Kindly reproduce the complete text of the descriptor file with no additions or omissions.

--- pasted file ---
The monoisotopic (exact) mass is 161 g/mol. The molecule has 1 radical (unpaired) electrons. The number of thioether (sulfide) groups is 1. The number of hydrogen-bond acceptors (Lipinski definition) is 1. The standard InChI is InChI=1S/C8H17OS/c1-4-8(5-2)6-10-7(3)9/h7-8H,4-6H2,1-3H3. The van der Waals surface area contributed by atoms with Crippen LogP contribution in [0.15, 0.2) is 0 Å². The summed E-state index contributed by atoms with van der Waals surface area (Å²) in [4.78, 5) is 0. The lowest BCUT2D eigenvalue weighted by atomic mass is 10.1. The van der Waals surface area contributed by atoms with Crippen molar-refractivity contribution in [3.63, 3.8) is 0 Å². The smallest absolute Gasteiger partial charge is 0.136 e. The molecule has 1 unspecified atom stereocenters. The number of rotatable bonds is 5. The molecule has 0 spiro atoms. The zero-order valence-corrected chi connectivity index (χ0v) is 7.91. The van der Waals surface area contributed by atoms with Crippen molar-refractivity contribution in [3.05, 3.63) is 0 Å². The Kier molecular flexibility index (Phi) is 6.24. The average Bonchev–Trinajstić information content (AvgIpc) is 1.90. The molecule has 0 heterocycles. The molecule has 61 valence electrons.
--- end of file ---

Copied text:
The monoisotopic (exact) mass is 161 g/mol. The molecule has 1 radical (unpaired) electrons. The number of thioether (sulfide) groups is 1. The number of hydrogen-bond acceptors (Lipinski definition) is 1. The standard InChI is InChI=1S/C8H17OS/c1-4-8(5-2)6-10-7(3)9/h7-8H,4-6H2,1-3H3. The van der Waals surface area contributed by atoms with Crippen LogP contribution in [0.15, 0.2) is 0 Å². The summed E-state index contributed by atoms with van der Waals surface area (Å²) in [4.78, 5) is 0. The lowest BCUT2D eigenvalue weighted by atomic mass is 10.1. The van der Waals surface area contributed by atoms with Crippen molar-refractivity contribution in [3.63, 3.8) is 0 Å². The smallest absolute Gasteiger partial charge is 0.136 e. The molecule has 1 unspecified atom stereocenters. The number of rotatable bonds is 5. The molecule has 0 spiro atoms. The zero-order valence-corrected chi connectivity index (χ0v) is 7.91. The van der Waals surface area contributed by atoms with Crippen molar-refractivity contribution in [3.05, 3.63) is 0 Å². The Kier molecular flexibility index (Phi) is 6.24. The average Bonchev–Trinajstić information content (AvgIpc) is 1.90. The molecule has 0 heterocycles. The molecule has 61 valence electrons.